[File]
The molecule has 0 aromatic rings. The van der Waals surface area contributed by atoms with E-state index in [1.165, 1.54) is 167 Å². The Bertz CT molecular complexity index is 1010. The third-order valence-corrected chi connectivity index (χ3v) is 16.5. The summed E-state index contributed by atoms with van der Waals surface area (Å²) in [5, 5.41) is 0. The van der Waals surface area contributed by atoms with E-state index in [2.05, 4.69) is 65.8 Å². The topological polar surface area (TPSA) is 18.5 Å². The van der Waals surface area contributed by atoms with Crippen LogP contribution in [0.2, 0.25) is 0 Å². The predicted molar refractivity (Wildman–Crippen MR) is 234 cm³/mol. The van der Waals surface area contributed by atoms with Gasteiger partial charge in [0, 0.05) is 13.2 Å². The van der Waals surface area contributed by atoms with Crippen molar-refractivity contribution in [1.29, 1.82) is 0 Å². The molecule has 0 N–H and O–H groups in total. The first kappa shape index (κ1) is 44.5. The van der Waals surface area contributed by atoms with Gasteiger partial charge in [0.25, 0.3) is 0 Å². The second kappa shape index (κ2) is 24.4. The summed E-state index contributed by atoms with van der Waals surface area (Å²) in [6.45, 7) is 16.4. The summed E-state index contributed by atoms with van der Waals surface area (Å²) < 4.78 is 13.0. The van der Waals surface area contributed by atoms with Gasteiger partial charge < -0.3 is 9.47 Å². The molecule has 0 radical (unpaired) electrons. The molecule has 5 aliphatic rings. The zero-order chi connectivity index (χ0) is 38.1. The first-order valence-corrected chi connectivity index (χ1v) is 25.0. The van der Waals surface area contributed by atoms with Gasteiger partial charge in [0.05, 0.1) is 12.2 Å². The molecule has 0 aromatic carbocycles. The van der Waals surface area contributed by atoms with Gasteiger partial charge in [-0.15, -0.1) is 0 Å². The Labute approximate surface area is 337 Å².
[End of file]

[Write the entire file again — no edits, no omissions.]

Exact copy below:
The molecule has 0 aromatic rings. The van der Waals surface area contributed by atoms with E-state index in [1.165, 1.54) is 167 Å². The Bertz CT molecular complexity index is 1010. The third-order valence-corrected chi connectivity index (χ3v) is 16.5. The summed E-state index contributed by atoms with van der Waals surface area (Å²) in [5, 5.41) is 0. The van der Waals surface area contributed by atoms with E-state index in [2.05, 4.69) is 65.8 Å². The topological polar surface area (TPSA) is 18.5 Å². The van der Waals surface area contributed by atoms with Crippen LogP contribution in [0.2, 0.25) is 0 Å². The predicted molar refractivity (Wildman–Crippen MR) is 234 cm³/mol. The van der Waals surface area contributed by atoms with Gasteiger partial charge in [0, 0.05) is 13.2 Å². The van der Waals surface area contributed by atoms with Crippen molar-refractivity contribution in [1.29, 1.82) is 0 Å². The molecule has 0 N–H and O–H groups in total. The first kappa shape index (κ1) is 44.5. The van der Waals surface area contributed by atoms with Gasteiger partial charge in [0.25, 0.3) is 0 Å². The second kappa shape index (κ2) is 24.4. The summed E-state index contributed by atoms with van der Waals surface area (Å²) in [6.45, 7) is 16.4. The summed E-state index contributed by atoms with van der Waals surface area (Å²) < 4.78 is 13.0. The van der Waals surface area contributed by atoms with Gasteiger partial charge < -0.3 is 9.47 Å². The molecule has 0 radical (unpaired) electrons. The molecule has 5 aliphatic rings. The zero-order chi connectivity index (χ0) is 38.1. The first-order valence-corrected chi connectivity index (χ1v) is 25.0. The van der Waals surface area contributed by atoms with Gasteiger partial charge in [0.05, 0.1) is 12.2 Å². The molecule has 0 aromatic carbocycles. The van der Waals surface area contributed by atoms with Gasteiger partial charge in [-0.15, -0.1) is 0 Å². The Labute approximate surface area is 337 Å².